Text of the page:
Induced meandering is the governing concept of a major project underway along one of Santa Fe’s major geographical features – the Arroyo de Los Chamisos, which stretches from the city’s east side foothills near St. John’s College through the city’s middle and southern sections, and beyond the city limits to the southwest.
The idea is to use often natural-looking structures to get the water rushing through the arroyo during heavy rains to slow down instead of ripping into the banks and causing further erosion, and endangering homes, backyards, roads and the popular walking/bicycling trail along the big nature-made ditch.
“As the water slows down, it will drop the sediment load and deposit it on the bank versus taking soil away,” said Eric Cornelius of Santa Fe Engineering, who’s working on the project.
Huge chunks of the more vertical portions of the arroyo’s banks often fall off into huge mounds of crumbled dirt during rain storms. “Basically, what you want to do is avoid these deep, incised banks,” said Melissa McDonald, city government’s river and watershed coordinator.
Work with a budget of $1.6 million is underway at five locations along the arroyo, known colloquially as Arroyo Chamisos, from behind Santa Fe High School west past the Genoveva Chavez Community Center to near the Santa Fe Place mall. Additional sites are targeted in the future.
Cornelius said “the guru” of induced meandering is Bill Zeedyk, a veteran of the U.S. Forest Service, whose New Mexico consulting firm specializes in small stream and wetland restoration in the desert Southwest.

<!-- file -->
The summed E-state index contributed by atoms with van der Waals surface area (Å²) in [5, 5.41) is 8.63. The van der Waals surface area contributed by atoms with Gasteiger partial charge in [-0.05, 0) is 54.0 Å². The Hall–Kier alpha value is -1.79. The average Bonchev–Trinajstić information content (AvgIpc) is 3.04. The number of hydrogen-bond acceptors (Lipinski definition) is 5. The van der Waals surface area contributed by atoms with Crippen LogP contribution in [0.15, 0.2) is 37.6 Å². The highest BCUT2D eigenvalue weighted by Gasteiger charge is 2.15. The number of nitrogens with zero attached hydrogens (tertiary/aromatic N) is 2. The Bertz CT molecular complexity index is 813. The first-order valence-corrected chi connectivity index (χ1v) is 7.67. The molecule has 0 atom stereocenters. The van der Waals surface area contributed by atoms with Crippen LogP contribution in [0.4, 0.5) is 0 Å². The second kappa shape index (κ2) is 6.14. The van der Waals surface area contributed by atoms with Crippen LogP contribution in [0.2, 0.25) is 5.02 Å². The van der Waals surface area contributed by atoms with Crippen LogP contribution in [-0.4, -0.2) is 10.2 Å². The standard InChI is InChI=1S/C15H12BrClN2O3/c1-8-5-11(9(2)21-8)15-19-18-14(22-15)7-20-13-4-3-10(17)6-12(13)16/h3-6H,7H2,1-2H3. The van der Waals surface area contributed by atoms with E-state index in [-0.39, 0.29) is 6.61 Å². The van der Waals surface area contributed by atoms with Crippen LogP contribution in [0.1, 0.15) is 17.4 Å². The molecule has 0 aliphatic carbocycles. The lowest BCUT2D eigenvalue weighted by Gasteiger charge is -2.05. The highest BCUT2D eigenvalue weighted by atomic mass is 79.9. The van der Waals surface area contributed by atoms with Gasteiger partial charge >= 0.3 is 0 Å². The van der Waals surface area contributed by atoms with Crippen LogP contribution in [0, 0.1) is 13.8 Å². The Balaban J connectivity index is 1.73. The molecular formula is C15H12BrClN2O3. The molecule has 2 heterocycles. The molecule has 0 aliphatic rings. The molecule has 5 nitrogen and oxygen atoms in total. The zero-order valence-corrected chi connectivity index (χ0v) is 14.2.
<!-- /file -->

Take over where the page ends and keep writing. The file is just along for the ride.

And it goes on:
Zeedyk’s “An Introduction to Induced Meandering” from 2003 states: “The induced meandering method uses artificial instream structures, manipulation of streambank vegetation, and the power of running water to expedite channel evolution and floodplain development. Key components of induced meandering are the proper sizing and spacing of structures and the selective introduction or removal of streambank vegetation.”
“What you want is like a floodplain that is long and has vegetation,” said McDonald.
“Let the water do the work,” said Cornelius.
In some of the locations that are part of the Arroyo Chamisos project, once-steep banks have been converted to gentle slopes where “post vanes” have been introduced. In this construction, a series of vertical juniper posts are installed eight feet deep. Rocks are dumped around the bases of the posts, fill dirt is added, then another layer of rocks and more fill, so only the tops of the posts are left above ground.
The result is a structure that works something like a guard rail along a highway, according to Cornelius. “As you’re changing velocity on the road, if you miss the curve and hit that guard rail and bounce back, you do slow down,” he said.
The goal is for something like a ping-pong effect he says, as the slowed water flow is directed to the opposite bank, back and forth through the arroyo, theoretically slow enough to leave sediments behind, build a flood plain, reduce pollutants downstream and increase infiltration into the area aquifer.